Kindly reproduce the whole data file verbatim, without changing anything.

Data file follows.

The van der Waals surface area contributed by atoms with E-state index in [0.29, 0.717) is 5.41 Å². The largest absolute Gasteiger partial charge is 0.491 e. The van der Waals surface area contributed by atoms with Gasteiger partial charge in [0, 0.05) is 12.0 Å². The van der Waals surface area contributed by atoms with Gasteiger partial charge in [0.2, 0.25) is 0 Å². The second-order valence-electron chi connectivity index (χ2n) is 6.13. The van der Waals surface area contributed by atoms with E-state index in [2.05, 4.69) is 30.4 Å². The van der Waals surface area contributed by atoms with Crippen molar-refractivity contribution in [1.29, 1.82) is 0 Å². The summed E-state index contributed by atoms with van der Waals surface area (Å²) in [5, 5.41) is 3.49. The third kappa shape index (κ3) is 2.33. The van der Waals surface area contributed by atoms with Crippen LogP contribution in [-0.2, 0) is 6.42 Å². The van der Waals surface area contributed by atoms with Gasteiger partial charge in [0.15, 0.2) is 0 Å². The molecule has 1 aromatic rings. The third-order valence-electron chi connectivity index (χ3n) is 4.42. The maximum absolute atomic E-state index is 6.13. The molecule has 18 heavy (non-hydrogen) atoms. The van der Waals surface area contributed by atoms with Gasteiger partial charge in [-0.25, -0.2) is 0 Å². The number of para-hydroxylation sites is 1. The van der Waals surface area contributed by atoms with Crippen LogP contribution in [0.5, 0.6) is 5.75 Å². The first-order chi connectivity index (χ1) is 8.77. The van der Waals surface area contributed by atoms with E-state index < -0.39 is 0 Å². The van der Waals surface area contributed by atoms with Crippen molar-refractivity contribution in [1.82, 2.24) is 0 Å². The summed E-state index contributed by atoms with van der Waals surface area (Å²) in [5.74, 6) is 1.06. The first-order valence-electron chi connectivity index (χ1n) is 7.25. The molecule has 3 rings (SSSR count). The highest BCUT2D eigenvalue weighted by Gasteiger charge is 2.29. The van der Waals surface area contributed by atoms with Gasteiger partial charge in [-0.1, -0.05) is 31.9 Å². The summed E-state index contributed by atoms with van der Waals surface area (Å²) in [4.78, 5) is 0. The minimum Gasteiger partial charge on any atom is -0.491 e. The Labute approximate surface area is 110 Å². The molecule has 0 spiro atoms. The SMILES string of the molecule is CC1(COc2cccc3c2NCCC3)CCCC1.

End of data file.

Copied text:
The van der Waals surface area contributed by atoms with E-state index in [0.29, 0.717) is 5.41 Å². The largest absolute Gasteiger partial charge is 0.491 e. The van der Waals surface area contributed by atoms with Gasteiger partial charge in [0, 0.05) is 12.0 Å². The van der Waals surface area contributed by atoms with Gasteiger partial charge in [0.2, 0.25) is 0 Å². The second-order valence-electron chi connectivity index (χ2n) is 6.13. The van der Waals surface area contributed by atoms with E-state index in [2.05, 4.69) is 30.4 Å². The van der Waals surface area contributed by atoms with Crippen molar-refractivity contribution in [1.29, 1.82) is 0 Å². The summed E-state index contributed by atoms with van der Waals surface area (Å²) in [5, 5.41) is 3.49. The third kappa shape index (κ3) is 2.33. The van der Waals surface area contributed by atoms with Crippen LogP contribution in [-0.2, 0) is 6.42 Å². The van der Waals surface area contributed by atoms with Gasteiger partial charge in [0.15, 0.2) is 0 Å². The molecule has 1 aromatic rings. The third-order valence-electron chi connectivity index (χ3n) is 4.42. The maximum absolute atomic E-state index is 6.13. The molecule has 18 heavy (non-hydrogen) atoms. The van der Waals surface area contributed by atoms with Gasteiger partial charge in [-0.25, -0.2) is 0 Å². The number of para-hydroxylation sites is 1. The van der Waals surface area contributed by atoms with Crippen LogP contribution in [0.5, 0.6) is 5.75 Å². The first-order chi connectivity index (χ1) is 8.77. The van der Waals surface area contributed by atoms with E-state index < -0.39 is 0 Å². The van der Waals surface area contributed by atoms with Crippen molar-refractivity contribution in [1.82, 2.24) is 0 Å². The summed E-state index contributed by atoms with van der Waals surface area (Å²) in [5.74, 6) is 1.06. The first-order valence-electron chi connectivity index (χ1n) is 7.25. The molecule has 3 rings (SSSR count). The highest BCUT2D eigenvalue weighted by Gasteiger charge is 2.29. The van der Waals surface area contributed by atoms with Gasteiger partial charge in [-0.1, -0.05) is 31.9 Å². The summed E-state index contributed by atoms with van der Waals surface area (Å²) in [4.78, 5) is 0. The minimum Gasteiger partial charge on any atom is -0.491 e. The Labute approximate surface area is 110 Å². The molecule has 0 spiro atoms. The SMILES string of the molecule is CC1(COc2cccc3c2NCCC3)CCCC1.